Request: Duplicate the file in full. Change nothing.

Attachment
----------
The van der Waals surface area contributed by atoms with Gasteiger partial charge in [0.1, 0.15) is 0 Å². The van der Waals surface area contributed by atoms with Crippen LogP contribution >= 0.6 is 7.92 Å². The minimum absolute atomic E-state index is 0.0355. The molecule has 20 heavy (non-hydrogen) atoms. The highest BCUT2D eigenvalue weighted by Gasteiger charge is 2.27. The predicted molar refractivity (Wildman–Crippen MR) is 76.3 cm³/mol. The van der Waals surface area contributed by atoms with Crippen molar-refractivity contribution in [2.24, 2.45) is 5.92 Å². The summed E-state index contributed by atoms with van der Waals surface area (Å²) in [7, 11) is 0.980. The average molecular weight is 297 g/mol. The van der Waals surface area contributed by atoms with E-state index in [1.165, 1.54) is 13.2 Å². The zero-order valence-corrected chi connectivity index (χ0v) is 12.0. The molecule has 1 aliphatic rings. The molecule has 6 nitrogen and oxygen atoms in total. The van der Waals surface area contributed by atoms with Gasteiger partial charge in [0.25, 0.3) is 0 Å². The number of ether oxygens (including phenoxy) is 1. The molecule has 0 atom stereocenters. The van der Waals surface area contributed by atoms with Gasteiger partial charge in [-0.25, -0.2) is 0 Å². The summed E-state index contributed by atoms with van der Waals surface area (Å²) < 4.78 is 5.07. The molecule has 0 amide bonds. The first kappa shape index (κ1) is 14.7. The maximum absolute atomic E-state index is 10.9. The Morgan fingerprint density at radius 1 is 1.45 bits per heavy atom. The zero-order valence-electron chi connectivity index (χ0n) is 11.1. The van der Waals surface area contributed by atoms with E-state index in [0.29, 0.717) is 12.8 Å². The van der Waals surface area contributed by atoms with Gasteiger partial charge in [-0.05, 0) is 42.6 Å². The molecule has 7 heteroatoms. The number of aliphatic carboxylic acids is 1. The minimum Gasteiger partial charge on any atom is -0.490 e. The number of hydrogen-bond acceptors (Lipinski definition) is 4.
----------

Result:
The van der Waals surface area contributed by atoms with Gasteiger partial charge in [0.1, 0.15) is 0 Å². The van der Waals surface area contributed by atoms with Crippen LogP contribution >= 0.6 is 7.92 Å². The minimum absolute atomic E-state index is 0.0355. The molecule has 20 heavy (non-hydrogen) atoms. The highest BCUT2D eigenvalue weighted by Gasteiger charge is 2.27. The predicted molar refractivity (Wildman–Crippen MR) is 76.3 cm³/mol. The van der Waals surface area contributed by atoms with Crippen molar-refractivity contribution in [2.24, 2.45) is 5.92 Å². The summed E-state index contributed by atoms with van der Waals surface area (Å²) in [7, 11) is 0.980. The average molecular weight is 297 g/mol. The van der Waals surface area contributed by atoms with E-state index in [1.165, 1.54) is 13.2 Å². The zero-order valence-corrected chi connectivity index (χ0v) is 12.0. The molecule has 1 aliphatic rings. The molecule has 6 nitrogen and oxygen atoms in total. The van der Waals surface area contributed by atoms with Gasteiger partial charge in [0.25, 0.3) is 0 Å². The number of ether oxygens (including phenoxy) is 1. The molecule has 0 atom stereocenters. The van der Waals surface area contributed by atoms with Gasteiger partial charge in [-0.25, -0.2) is 0 Å². The summed E-state index contributed by atoms with van der Waals surface area (Å²) < 4.78 is 5.07. The molecule has 0 amide bonds. The first kappa shape index (κ1) is 14.7. The maximum absolute atomic E-state index is 10.9. The Morgan fingerprint density at radius 1 is 1.45 bits per heavy atom. The zero-order valence-electron chi connectivity index (χ0n) is 11.1. The van der Waals surface area contributed by atoms with E-state index in [0.29, 0.717) is 12.8 Å². The van der Waals surface area contributed by atoms with Gasteiger partial charge in [-0.05, 0) is 42.6 Å². The molecule has 7 heteroatoms. The number of aliphatic carboxylic acids is 1. The minimum Gasteiger partial charge on any atom is -0.490 e. The number of hydrogen-bond acceptors (Lipinski definition) is 4.